From Civil District Court, Orleans Parish No. 2014-08855,
Division "A" Honorable Ellen M Hazeur, Judge.
A. E. Davidson Christopher J. Davidson DAVIDSON &
DAVIDSON, COUNSEL FOR PLAINTIFFS/APPELLANTS.
Hunter King THE KING LAW FIRM COUNSEL FOR DEFENDANT/APPELLEE.
composed of Judge Daniel L. Dysart, Judge Rosemary Ledet,
Judge Tiffany G. Chase
Rosemary Ledet Judge.
a succession case. Dona Foster Zeno opened the succession of
her mother, Elizabeth Smith Foster, by filing a petition
attaching Mrs. Foster's notarial testament. The trial
court rendered a judgment ordering that the testament be
filed and executed according to its terms. From that
judgment, Ms. Zeno's brothers- Etheridge Foster, Larry
Foster, and Melvin Foster (collectively the "Foster
Brothers")-appeal. For the reasons that follow, we
AND PROCEDURAL BACKGROUND
her death, Mrs. Foster was married twice. First, she was
married to Clay Williams. Of that marriage, two children were
born-Fay Tubman and Artis Atkins. Second, she was married to
Charles Foster, Sr. Of that marriage, five children were
born-Ms. Zeno, the Foster Brothers, and Charles Foster, Jr.
 Ms. Zeno
has two children-Meleka King Pierce and Alvin King.
August 4, 1998, Mrs. Foster executed a notarial testament.
The testament disposed of Mrs. Foster's estate as
I give and bequeath to my daughter, Donna Foster [Zeno], as a
special legacy, my entire estate, including my home located
at 413, 415 State Street and the real estate on which the
home is situated, along with all furniture and fixtures and
any other assets that I might own at the time of my death, on
the sole condition that she allow Fay Tubman, Artis Atkins
and Meleka King to live at 415 State Street so long as they
may choose to do so.
In the event that my daughter, Donna Foster [Zeno], should
decide not to accept this condition, then I give and bequeath
to my children. Fay Tubman, Artis Atkins and Donna Foster
[Zeno] and to my grandchildren, Alvin King and Meleka King
[Pierce], in equal portions, the full ownership of my entire
October 2, 2013, Mrs. Foster died. On September 9, 2014, Ms.
Zeno opened Mrs. Foster's succession by filing a
petition. Attached to the petition was a document purporting
to be Mrs. Foster's notarial testament. The trial court
ordered that the testament be filed and executed according to
its terms and rendered judgment placing Ms. Zeno in
possession of Mrs. Foster's estate.
Foster Brothers filed a petition to annul the judgment,
asserting that the testament was not in original form and
was, thus, presumed revoked; that Ms. Zeno had not rebutted
the presumption of revocation; and, in the alternative, that
the terms of the testament were invalid as a matter of law.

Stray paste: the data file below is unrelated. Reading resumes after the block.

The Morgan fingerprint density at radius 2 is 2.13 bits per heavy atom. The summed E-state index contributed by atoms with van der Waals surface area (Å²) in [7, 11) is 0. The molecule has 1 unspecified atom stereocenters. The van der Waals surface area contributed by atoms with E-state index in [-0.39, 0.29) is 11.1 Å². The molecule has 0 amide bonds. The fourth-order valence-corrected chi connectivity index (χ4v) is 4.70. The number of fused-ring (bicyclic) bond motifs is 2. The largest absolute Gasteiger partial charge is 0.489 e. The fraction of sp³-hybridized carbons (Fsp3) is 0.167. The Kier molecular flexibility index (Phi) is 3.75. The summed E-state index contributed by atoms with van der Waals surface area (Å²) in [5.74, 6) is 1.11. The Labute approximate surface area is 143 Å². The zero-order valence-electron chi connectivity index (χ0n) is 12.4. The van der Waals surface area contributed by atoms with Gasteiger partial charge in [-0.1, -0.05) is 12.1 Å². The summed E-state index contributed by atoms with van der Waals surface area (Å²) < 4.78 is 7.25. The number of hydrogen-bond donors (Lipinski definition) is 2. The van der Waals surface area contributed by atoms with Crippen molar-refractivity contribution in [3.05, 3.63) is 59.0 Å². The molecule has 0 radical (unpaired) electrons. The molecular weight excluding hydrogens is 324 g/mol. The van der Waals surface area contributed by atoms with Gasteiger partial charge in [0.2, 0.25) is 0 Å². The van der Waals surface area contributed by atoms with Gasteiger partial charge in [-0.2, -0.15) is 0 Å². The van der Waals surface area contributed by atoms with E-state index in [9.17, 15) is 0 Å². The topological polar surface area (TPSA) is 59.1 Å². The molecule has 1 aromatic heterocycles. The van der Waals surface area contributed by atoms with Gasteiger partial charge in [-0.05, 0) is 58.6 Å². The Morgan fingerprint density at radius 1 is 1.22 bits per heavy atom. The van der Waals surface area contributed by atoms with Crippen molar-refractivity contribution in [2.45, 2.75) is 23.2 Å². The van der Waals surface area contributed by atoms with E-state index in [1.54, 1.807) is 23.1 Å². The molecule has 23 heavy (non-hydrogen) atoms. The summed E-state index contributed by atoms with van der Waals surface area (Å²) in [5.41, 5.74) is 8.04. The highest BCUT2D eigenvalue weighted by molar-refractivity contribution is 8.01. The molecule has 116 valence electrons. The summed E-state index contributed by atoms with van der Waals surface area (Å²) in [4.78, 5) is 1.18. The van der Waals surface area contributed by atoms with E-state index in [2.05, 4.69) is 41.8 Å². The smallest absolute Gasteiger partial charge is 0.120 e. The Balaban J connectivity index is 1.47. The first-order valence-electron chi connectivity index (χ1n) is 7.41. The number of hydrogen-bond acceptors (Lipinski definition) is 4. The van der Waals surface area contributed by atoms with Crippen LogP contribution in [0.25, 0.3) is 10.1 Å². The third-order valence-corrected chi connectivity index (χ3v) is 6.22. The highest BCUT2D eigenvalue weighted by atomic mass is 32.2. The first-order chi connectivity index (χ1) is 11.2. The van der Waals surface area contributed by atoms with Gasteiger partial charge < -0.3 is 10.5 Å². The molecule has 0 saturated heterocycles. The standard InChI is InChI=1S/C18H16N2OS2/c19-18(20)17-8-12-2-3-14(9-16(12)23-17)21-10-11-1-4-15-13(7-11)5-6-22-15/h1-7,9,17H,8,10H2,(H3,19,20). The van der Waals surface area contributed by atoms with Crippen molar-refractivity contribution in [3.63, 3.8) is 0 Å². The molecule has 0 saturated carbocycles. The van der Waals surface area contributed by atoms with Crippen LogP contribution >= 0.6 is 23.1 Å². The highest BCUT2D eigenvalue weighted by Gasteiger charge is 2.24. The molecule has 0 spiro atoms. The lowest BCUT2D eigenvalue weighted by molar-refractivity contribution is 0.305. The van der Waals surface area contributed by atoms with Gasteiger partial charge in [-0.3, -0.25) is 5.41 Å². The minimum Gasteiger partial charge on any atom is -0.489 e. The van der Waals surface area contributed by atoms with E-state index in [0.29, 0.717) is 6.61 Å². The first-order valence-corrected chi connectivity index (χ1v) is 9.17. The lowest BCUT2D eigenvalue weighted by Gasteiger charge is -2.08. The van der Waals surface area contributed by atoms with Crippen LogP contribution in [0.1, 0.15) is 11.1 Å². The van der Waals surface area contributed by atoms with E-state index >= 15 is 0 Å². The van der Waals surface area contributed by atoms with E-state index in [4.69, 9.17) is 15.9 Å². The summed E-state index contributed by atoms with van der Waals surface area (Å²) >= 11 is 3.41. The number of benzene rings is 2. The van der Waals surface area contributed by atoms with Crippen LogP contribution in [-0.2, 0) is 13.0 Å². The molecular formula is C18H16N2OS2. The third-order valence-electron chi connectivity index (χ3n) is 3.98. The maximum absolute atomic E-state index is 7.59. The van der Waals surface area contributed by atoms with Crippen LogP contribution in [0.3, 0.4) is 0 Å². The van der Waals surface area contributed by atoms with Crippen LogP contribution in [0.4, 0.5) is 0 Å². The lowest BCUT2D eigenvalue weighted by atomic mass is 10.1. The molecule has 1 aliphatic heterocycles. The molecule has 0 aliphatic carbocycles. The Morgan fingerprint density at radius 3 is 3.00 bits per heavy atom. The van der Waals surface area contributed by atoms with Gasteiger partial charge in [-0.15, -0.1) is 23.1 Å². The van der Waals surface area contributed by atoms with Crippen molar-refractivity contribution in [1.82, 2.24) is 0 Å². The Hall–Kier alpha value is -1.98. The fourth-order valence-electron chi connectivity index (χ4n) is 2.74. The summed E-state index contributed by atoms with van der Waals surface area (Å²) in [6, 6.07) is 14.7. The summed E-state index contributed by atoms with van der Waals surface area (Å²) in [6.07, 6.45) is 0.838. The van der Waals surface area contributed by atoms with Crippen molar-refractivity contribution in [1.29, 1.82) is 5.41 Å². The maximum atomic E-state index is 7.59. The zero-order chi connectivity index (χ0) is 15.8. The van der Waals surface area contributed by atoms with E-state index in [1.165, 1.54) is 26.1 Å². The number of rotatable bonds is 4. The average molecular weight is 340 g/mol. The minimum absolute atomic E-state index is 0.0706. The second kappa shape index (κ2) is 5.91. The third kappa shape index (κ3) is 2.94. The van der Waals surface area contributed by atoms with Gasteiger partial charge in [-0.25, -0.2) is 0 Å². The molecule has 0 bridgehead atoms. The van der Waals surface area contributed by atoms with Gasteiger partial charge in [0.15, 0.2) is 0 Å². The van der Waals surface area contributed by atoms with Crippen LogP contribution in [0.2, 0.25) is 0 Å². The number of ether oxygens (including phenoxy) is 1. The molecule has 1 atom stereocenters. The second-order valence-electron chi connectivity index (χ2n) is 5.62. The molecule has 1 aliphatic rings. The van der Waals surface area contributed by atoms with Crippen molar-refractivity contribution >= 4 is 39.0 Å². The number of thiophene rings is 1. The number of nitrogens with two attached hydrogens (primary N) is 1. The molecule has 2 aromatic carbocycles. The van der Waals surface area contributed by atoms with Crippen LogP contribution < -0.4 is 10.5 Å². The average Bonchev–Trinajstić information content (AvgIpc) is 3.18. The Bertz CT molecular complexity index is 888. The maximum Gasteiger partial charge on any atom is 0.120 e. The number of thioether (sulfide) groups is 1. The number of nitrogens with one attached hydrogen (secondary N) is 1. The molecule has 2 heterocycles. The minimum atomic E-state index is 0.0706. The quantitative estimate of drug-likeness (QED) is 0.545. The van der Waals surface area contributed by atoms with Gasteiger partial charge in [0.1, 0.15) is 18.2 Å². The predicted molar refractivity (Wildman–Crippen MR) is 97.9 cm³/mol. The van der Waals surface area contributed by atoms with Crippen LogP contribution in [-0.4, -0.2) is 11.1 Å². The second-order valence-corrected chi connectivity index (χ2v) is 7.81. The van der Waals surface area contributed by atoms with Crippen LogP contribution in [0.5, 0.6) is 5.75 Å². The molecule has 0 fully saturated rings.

In response, Ms. Zeno conceded that the testament attached to
the petition was not in original form, but she contended that
the trial court's judgment was nonetheless valid.
trial court found that the document attached to Ms.
Zeno's petition was not Mrs. Foster's original
testament and that, thus, for the judgment to be valid, La.
C.C.P. art. 2854 required that a notary conduct a search for
the original. Because this had not been done, the
trial court, pursuant to La. C.C.P. arts 1971 and 1972,
annulled its prior judgment and ordered a
the trial, on January 2, 2019, the trial court rendered
judgment in favor of Ms. Zeno and against the Foster
Brothers. In its judgment, the trial court made the following
After further review of the pleadings and the testimony
offered at the hearing, the Court finds that a copy of the
statutory testament offered by Donna Foster Zeno should be
permitted to be filed into the record of these proceedings,
the Court finding that the said document is a valid copy of
the last will and testament of Elizabeth Smith Foster . . . .
The evidence does not support that the decedent had either
revoked or destroyed the original of her testament prior to
her death. Further, the Court is satisfied, based on its
review of the pleadings and testimony, that, the
"Statutory Will" captures and otherwise, expresses
the decedent's testamentary intent.
The Court finds that the provisions of the will concerning
ownership of the property located at 413, 415 State Street to
be valid and enforceable. The first provision grants
ownership of the property to Donna Foster Zeno subject to a
use as a domicile by Ms. Zeno's half-sisters, Fay Tubman
and Artis Atkins, and Ms. Zeno's daughter, Meleka King as
long as they choose to reside there. The Court finds that the
decedent's testamentary intent was to create a usufruct
in favor of Fay Tubman, Artis Atkins and Meleka King with the
naked ownership of the property in favor of Donna Foster
Zeno. Thus, the enjoyment of the property by Fay Tubman,
Artis Atkins and Meleka King, by the terms of the testament,
necessarily ends at the earlier of their individual decisions
not to use the home or upon their deaths.
the trial court ordered that the testament be filed and
executed according ...